3. [...] all the posts about neurostimulation the most popular is about TMS not being effective in depression treatment. It is a extensive review kind of post, the core being a placebo controlled trial comparing TMS [...]

  4. Dr Shock’s popular posts from 2008 and a look ahead for 2009. | Dr Shock MD PhD on December 27th, 2008 at 6:58 am
  5. hello Dr Schock,

    Thanks for Your marvelous blog. I enjoy it very much. As an EBM afficionado I think it is good to be critical on the efficacy of new neurostimulating procedures be it rTMS, cTMS or even more general “new” therapeutic hype such as neurofeedback. We do not want to invest in expensive machinery when it offers nothing more then a mere placebo effect but, on the other hand, therapy rsistent depression being a very serious problem, we would not want to dispatch prematurely people to last resort very expensive interventionist neurosurgical procedures such as NVS and especially DBS treatment if rTMS (or ECT) could eventually in some form be beneficial after all.

    What has always struck me on rTMS is the disparity in reported results. Some centers claim “wonderfull” effects (Pascuall-Leone , Boston) while others overtly find the results less then clinically impressive.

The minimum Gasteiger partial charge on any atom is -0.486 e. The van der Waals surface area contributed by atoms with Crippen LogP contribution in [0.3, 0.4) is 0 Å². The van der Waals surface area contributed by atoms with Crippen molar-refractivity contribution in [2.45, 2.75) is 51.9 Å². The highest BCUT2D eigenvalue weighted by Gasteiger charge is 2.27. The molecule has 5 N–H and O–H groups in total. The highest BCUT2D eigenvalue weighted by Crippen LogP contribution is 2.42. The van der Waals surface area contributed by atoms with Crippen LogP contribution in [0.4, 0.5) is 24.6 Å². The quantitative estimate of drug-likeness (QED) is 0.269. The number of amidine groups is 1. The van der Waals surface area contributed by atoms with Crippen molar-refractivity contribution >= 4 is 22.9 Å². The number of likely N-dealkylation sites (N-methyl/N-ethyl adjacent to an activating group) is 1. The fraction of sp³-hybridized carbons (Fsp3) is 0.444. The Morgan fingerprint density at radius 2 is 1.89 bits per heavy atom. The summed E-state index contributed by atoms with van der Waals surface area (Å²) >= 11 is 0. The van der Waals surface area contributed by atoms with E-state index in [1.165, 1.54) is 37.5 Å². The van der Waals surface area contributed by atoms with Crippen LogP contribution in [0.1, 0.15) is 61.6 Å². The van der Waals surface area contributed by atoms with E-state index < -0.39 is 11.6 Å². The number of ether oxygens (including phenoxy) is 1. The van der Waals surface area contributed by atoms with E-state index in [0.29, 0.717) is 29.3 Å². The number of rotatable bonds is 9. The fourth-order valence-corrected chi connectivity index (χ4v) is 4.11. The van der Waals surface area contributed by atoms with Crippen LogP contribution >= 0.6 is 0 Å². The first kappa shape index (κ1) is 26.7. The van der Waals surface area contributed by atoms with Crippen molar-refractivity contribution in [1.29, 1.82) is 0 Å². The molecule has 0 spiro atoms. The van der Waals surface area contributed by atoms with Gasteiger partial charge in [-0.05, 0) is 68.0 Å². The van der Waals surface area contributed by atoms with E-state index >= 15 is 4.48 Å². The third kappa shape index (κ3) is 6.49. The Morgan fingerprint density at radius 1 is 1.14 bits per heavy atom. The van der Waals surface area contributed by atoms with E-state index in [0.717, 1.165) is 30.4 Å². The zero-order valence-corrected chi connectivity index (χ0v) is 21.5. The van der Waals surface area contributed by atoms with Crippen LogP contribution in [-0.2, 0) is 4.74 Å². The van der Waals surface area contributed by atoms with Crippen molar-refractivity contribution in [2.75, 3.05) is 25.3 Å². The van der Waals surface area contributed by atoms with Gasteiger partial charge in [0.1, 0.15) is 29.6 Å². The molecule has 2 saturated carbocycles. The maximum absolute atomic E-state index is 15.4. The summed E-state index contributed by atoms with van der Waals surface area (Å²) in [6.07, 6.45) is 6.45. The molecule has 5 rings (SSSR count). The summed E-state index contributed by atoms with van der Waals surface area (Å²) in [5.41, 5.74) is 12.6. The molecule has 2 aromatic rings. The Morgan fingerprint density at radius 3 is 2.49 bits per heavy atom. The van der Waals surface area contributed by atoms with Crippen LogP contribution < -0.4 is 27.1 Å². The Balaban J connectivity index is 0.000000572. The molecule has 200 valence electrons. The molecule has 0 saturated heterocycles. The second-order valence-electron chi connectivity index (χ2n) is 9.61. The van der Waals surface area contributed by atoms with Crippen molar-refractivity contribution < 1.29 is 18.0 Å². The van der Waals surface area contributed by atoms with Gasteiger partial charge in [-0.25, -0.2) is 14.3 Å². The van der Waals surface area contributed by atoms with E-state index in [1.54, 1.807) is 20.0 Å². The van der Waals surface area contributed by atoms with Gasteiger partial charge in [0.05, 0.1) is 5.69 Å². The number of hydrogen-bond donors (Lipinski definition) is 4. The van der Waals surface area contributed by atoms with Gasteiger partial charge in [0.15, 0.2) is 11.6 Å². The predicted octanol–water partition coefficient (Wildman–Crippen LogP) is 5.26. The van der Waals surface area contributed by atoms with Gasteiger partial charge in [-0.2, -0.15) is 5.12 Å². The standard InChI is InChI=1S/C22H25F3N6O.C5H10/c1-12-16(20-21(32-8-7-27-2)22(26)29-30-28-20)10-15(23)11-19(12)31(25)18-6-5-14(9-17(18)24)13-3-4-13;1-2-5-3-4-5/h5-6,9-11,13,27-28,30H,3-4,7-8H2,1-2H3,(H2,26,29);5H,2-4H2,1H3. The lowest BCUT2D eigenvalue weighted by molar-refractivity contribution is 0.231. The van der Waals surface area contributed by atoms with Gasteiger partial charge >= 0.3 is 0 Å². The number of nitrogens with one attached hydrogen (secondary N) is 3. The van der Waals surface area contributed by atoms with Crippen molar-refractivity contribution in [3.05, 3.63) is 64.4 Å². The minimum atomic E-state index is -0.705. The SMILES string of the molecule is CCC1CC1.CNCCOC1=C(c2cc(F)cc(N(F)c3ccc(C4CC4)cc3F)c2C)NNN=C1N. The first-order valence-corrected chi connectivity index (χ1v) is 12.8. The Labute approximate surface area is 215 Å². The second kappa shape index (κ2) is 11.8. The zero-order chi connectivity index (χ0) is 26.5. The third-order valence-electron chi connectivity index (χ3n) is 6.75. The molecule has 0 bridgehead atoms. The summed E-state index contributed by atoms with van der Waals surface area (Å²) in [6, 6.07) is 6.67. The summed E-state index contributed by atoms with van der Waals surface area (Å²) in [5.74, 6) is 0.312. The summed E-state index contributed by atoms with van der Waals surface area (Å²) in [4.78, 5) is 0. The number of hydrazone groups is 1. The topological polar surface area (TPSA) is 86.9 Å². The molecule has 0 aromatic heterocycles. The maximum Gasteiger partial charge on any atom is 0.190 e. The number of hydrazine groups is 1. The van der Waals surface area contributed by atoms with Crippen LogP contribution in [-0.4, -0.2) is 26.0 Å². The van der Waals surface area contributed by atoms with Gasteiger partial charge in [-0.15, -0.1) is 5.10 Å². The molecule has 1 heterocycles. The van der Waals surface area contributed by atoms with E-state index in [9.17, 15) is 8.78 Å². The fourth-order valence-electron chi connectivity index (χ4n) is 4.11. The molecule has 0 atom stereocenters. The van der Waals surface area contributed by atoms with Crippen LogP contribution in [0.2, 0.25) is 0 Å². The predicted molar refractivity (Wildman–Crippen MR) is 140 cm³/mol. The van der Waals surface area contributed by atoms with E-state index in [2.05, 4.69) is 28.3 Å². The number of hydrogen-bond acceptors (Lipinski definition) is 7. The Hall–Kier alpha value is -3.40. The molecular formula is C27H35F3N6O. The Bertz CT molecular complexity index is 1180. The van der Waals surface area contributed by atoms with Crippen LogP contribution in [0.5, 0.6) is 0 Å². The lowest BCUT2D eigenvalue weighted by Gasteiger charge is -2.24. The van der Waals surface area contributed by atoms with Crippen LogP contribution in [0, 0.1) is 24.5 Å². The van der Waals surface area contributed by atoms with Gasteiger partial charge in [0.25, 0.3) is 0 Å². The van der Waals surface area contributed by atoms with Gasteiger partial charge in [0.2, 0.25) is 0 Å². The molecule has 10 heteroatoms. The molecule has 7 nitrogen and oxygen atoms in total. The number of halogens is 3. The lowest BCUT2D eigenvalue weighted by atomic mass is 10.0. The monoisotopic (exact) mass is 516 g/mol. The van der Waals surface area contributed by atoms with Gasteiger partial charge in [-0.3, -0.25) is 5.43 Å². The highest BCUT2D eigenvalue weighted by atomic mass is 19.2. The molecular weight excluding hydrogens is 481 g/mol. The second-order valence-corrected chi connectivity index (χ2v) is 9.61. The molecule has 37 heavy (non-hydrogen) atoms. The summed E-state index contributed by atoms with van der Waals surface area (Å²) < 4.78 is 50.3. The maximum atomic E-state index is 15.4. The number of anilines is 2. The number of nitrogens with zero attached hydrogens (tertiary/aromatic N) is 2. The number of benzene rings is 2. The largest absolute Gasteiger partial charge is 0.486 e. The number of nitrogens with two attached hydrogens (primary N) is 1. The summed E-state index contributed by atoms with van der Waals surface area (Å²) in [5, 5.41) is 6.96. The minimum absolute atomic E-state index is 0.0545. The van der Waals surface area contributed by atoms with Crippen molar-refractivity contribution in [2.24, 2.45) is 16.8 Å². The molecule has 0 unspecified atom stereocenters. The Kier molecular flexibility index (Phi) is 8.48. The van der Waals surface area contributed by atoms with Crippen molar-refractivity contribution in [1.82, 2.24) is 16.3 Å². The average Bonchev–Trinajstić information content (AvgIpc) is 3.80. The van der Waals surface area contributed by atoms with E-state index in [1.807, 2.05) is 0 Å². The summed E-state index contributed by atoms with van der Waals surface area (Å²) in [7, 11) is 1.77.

Could it be that rTMS has become to broad an umbrella and that the new procedures differ to much to be compared with vintage rTMS ? For instance: in most rTMS devices the motor point (hot spot) is looked for and then the coil is advanced 5 cm in a parasagittal plane in order to stimulate BA 46 and 9 (DLPFC). Neuronavigation methods however (on patient NMR mapped referenced landmarks) showed that in 22 testcases this procedure only directed the coil on correct target (DLPFC) in only 7 (30%). Thus 70% received rTMS but in what is supposed to be “off target” cortical networks . That is a substantial difference and could jeopardise the clinical outcome. Maybe we should postpone our judgements until results from neuronavigated rTMS (RCT like) are available. Also a slight twist of the wrist holding the coil can put it off target (subdural or even on bone ..). Seeing neuronavigated rTMS at work has given me more insight in the technical problems that rTMS has to deal with. In older people or people with slifgt corticosubcortical atrophy it is very easy to be off traget alltogether. Robot controlled neuronavigated rTMS can solve those issues.It is indeed more expensive and time consuming but has advantages over neurosurgery. I really look forward to clinical outcome studies (will be presented in France at the beaune Neuromeeting in jan 2009 by groups from Ulm and Paris. Especially in therapy resistent depression. Let’s hope the outcome of what I call “augmented” rTMS is more inspiring !